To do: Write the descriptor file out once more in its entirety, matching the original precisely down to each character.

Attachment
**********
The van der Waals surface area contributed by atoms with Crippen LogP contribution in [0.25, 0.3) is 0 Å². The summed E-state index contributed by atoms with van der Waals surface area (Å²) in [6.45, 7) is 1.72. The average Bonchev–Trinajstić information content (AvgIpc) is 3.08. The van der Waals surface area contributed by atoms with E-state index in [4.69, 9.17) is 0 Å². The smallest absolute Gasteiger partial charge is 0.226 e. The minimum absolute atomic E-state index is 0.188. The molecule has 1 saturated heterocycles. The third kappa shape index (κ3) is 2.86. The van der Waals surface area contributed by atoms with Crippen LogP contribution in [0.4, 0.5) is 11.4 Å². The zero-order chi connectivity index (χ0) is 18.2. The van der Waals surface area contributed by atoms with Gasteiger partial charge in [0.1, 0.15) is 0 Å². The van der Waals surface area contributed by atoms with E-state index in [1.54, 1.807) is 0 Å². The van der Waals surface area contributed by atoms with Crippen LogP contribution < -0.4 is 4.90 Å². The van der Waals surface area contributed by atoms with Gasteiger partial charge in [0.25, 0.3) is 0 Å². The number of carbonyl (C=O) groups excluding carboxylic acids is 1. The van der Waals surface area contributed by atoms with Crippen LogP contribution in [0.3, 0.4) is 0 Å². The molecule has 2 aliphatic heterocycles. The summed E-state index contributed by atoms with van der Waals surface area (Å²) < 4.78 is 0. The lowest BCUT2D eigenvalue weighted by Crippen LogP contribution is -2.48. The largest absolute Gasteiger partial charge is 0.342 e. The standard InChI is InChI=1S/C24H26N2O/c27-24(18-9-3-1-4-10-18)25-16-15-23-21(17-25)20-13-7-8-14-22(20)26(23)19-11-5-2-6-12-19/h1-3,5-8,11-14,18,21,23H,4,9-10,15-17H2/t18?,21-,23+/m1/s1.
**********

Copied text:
The van der Waals surface area contributed by atoms with Crippen LogP contribution in [0.25, 0.3) is 0 Å². The summed E-state index contributed by atoms with van der Waals surface area (Å²) in [6.45, 7) is 1.72. The average Bonchev–Trinajstić information content (AvgIpc) is 3.08. The van der Waals surface area contributed by atoms with E-state index in [4.69, 9.17) is 0 Å². The smallest absolute Gasteiger partial charge is 0.226 e. The minimum absolute atomic E-state index is 0.188. The molecule has 1 saturated heterocycles. The third kappa shape index (κ3) is 2.86. The van der Waals surface area contributed by atoms with Crippen LogP contribution in [0.4, 0.5) is 11.4 Å². The zero-order chi connectivity index (χ0) is 18.2. The van der Waals surface area contributed by atoms with Gasteiger partial charge in [0.1, 0.15) is 0 Å². The van der Waals surface area contributed by atoms with E-state index in [1.54, 1.807) is 0 Å². The van der Waals surface area contributed by atoms with Crippen LogP contribution < -0.4 is 4.90 Å². The van der Waals surface area contributed by atoms with Gasteiger partial charge in [0.25, 0.3) is 0 Å². The number of carbonyl (C=O) groups excluding carboxylic acids is 1. The van der Waals surface area contributed by atoms with Crippen LogP contribution in [0.3, 0.4) is 0 Å². The molecule has 2 aliphatic heterocycles. The summed E-state index contributed by atoms with van der Waals surface area (Å²) < 4.78 is 0. The lowest BCUT2D eigenvalue weighted by Crippen LogP contribution is -2.48. The largest absolute Gasteiger partial charge is 0.342 e. The standard InChI is InChI=1S/C24H26N2O/c27-24(18-9-3-1-4-10-18)25-16-15-23-21(17-25)20-13-7-8-14-22(20)26(23)19-11-5-2-6-12-19/h1-3,5-8,11-14,18,21,23H,4,9-10,15-17H2/t18?,21-,23+/m1/s1.